WestJet Airlines Ltd. (TSX:WJA) fell 31%, but because of its cyclical nature, investors should only buy when its shares are cheap. It doesn’t matter what kind of investor you are. No one wants to overpay for a company. Here is a company that pays a 2.4% dividend, but has been growing it for multiple years at a fast rate. It’s rare for an airline to have this kind of track record.

However, due to an analyst downgrade, its shares continue to fall after essentially trading sideways for three months. Now that WestJet has fallen 31% in price and is hitting its 52-week low, is it time to buy its shares? First, let’s take a look at the airline’s business.

The business

Founded in 1996, WestJet’s principle has been to be a low-cost choice for travelers without compromising service quality.

WestJet’s business is cyclical. So, there are times when its net earnings may decrease or even be negative, and this can go on for multiple years.


Source: Slide four, WestJet’s May Presentation (arrows added by author)

Because of its cyclical nature, investors must pay particular attention to not overpaying for the company.

Dividend history and safety

WestJet has increased its dividend for five years in a row, which is a pretty good record for a Canadian company, let alone an airline. In four years’ time, WestJet increased its dividend at a compound annual growth rate of 29%; that is a smoothed-out increase of 29% per year.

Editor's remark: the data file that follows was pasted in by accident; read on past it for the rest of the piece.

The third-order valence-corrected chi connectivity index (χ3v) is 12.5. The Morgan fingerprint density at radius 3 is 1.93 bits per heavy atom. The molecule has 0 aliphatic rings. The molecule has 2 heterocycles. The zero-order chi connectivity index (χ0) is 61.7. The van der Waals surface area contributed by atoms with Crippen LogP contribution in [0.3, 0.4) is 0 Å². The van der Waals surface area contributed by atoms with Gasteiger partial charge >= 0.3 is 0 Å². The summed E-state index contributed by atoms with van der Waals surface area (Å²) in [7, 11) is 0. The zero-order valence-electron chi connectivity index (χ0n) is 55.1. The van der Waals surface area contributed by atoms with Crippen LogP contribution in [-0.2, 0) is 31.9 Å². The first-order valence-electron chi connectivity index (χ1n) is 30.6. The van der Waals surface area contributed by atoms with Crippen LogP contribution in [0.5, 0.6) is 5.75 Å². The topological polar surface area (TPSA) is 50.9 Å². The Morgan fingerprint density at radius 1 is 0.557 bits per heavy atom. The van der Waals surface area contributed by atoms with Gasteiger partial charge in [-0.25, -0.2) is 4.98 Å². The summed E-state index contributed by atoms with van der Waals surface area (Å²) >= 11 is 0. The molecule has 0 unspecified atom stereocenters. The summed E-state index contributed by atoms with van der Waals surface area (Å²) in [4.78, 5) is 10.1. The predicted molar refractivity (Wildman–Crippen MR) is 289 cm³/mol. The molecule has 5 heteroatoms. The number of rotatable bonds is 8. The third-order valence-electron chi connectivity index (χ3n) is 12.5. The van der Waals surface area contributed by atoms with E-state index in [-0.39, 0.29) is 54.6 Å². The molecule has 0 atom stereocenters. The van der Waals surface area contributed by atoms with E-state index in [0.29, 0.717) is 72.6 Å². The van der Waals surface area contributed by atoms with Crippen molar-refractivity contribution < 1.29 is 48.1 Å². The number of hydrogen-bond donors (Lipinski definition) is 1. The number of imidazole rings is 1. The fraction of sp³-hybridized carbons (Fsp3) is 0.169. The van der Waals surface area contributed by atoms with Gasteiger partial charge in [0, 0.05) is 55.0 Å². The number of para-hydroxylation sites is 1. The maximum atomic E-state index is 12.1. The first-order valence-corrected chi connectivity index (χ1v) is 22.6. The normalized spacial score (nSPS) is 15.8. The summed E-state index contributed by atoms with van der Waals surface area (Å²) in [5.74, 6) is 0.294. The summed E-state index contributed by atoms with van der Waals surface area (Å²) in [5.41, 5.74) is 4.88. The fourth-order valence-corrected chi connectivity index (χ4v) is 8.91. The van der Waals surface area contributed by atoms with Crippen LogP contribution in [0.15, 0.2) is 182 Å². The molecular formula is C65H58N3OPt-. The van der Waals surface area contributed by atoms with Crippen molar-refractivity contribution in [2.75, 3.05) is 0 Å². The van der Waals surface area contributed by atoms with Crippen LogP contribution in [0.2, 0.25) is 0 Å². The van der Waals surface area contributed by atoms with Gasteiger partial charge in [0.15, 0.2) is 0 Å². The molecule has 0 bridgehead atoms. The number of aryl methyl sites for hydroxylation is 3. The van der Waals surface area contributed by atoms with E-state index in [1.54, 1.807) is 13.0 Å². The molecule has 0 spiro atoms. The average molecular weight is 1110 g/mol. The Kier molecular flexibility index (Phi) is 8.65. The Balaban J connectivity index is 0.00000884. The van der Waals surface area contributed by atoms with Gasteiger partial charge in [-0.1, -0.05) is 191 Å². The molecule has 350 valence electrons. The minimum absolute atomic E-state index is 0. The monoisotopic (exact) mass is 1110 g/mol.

The last hike was in quarter one of 2015 with a growth rate of 16.7%. With its payout ratio sitting around 19%, WestJet’s 2.4% yield has a margin of safety and should continue growing.

Is WestJet cheap or expensive today?

At under $24 per share, WestJet is trading at a multiple of 9.8 using 2014’s earnings per share (EPS). In recent years it typically traded between a multiple of 12-13.5, which implies a fair price of $30-34 based on EPS growth of close to 8% per year. This equates to a discount of 20-29%. In other words, WestJet shares are cheap today.

Should Foolish investors buy today?

If you want only the highest-quality companies for your portfolio, WestJet is not your kind of stock as it only has an S&P credit rating of BBB-. However, I think that using WestJet as a trade is a possibility. It would depend on the multiple expansion to 12-13.5 that is backed by company growth.

Investors who have the patience to invest for at least a couple years can buy its shares with a target capital gain of 20-29% for a turnaround trade.

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Fool contributor Kay Ng has no position in any stocks mentioned.